Stepping Down

Last week I announced officially that I will no longer be hosting Comedy at the Mezz.

One of the cool things about my birthday on Tuesday was hosting Comedy at the Mezz but one of the sad things is that it would be the last time I’d get to host Comedy at the Mezz. Due to my schedule next semester I won’t be able to keep it going but luckily someone else has interest in that weird funny show and doesn’t want it to end anytime soon. So today I’d like to announce that Ember Ollom will be the new host of Comedy at the Mezz starting in the fall of 2015. I think she’ll do a great job at making the show fun and inviting to anyone who wants to laugh and enjoy a Tuesday night. Honestly I can’t think of a better replacement and I wish her luck and give her all the support I can and you should too by coming out to her new show next fall!

I know to an outsider it may just seem like another Tuesday open-mic but let me bring you to my point of view so you can understand what was unique about this show and why you should check it out in the fall.

A week before I hosted the first Comedy at the Mezz I went to an open-mic at a Sushi restaurant and had the worst bomb ever, it was so bad that it may have had a hand in the restaurant closing down later. I felt shittier than I ever felt yet I was scheduled to start hosting an open-mic next week. I honestly only went through with it because I already committed myself to and because I was at a place where I felt like I had nothing else left to loose. That bomb shattered any illusion I had left that I was any good at comedy or that I could put on a good show so I felt that hosting this open-mic might be the way for me to try and learn how to be a good comedian.

The first few weeks only two-three comics showed up, partly because of my reputation I’m sure, but also partly because Capital is relatively out of the way from the other mics. I knew I had to change something because so far it wasn’t looking like to be a show if it was just me. Plus I wanted to give people stage time wether they were new or veterans I wanted to give people a stage to try out anything and be comfortable doing it. So I started asking people to show up, I called it ten minute headline spots which got comics to show but there was still a lack of paying attention issue with the crowd that has always been a struggle at the Mezz. I wanted comics and the crowd at the Mezz to interact and laugh together so I thought of the panel which would have the headline comedians answering random questions to the audience. The first night that I started doing that is when I met Ember Ollom. She and a few other students decided to sit down closer and watch and I could tell by the way they were laughing and how they engaged with the comedians that I found the right mix to call Comedy at the Mezz a show.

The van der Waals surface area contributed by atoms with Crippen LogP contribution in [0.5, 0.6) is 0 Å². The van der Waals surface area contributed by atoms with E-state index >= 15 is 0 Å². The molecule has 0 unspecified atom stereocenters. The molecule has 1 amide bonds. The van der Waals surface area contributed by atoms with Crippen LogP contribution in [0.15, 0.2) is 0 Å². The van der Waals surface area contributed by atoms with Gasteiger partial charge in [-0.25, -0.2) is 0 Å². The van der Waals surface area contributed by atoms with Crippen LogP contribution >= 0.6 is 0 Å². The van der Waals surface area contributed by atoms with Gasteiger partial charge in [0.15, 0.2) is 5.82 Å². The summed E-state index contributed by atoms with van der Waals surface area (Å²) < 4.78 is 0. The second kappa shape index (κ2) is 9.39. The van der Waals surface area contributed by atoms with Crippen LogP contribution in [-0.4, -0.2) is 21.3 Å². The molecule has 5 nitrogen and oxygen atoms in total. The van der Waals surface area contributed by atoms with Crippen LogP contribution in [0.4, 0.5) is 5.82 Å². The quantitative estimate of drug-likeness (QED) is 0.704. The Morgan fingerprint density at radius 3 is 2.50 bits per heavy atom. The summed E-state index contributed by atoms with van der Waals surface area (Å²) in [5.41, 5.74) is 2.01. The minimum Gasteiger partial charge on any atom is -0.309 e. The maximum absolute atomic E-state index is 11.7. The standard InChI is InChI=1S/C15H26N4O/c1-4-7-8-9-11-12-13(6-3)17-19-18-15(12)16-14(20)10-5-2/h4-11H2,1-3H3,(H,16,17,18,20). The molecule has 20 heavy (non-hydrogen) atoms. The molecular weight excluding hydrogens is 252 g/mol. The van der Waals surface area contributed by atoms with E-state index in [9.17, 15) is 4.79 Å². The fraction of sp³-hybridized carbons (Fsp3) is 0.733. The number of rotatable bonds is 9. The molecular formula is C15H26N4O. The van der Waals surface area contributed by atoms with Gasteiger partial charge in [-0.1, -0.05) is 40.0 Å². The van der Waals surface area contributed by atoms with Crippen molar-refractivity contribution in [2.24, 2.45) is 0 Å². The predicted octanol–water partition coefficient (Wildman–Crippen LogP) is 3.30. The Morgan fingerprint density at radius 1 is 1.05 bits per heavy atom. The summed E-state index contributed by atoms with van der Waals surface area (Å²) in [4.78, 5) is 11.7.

Of course I still experimented with other things such as free raffle prizes which I got from the generosity of local businesses, I gave extra tickets to people who sat closer to the stage, and it worked temporarily. I noticed that it brought people who only were paying attention to winning stuff and not the kind of audience members that the Mezz was already generating. Now were there ever any large crowds? No they were usually really small but I kept hoping that someone would try to do stand-up and then a domino effect of more and more students would come forth. I also thought that eventually the Mezz would gain bigger crowds and be respected as a show that should be watched or at least worthy enough to not talk over. However neither of those things happened.

Although over the course of two years I noticed a few special things about the Mezz. It did have a pull that made some students want to sit down and watch but for some reason it always had a bigger pull on comics to sit down and watch too instead of going outside to smoke and talk like at most open-mics. The Mezz was one of the few rooms where comedians tried really new and unique things, some stories or bits told at the Mezz I still haven’t seen anywhere else. It took me awhile to realize that although the Mezz was always kind of a dud on big crowds or attentive crowds it made comics feel closer and safer with each other. I don’t know why, I don’t know if it was because of me or if it is just the side effect from being in that room. Despite not being very successful at running a hot open-mic I did inspire a few students to push themselves and speak out about their lives, one of them is Dani Perkins who I’m still proud of and think is one of the funniest students I ever met on Capital. She’s made more people laugh on stage than most students get to make people laugh in their entire lives. I hope other students will follow her lead since she is more relatable and much more down to earth than I am.

I’ve known Ember the longest and perhaps better than anyone except for her boyfriend and I do know that all of her talents, enthusiasm, and love for the Mezz will make it grow larger than I ever could. Although I think the Mezz has helped me grow so much from hosting it every week for the past two years. Getting students to try stand-up for the first time on my stage, welcoming out of town comedians to perform, and seeing some of the most sensitive and neurotic comics want to come to the Mezz has made me feel like I accomplished what I first set out to do. To make people feel comfortable and welcome, which was during a time in Columbus where that was hard to find. Although now Columbus is at a great point where most open-mics are welcoming now so that purpose is there but it needs a new one to keep growing and to be honest I’m not sure what that purpose is or how to achieve it, but I know Ember does and that’s why I’m giving her the open-mic I started from scratch because I know it’s going to be awesome. So be sure to check her out at Comedy at the Mezz next Fall!


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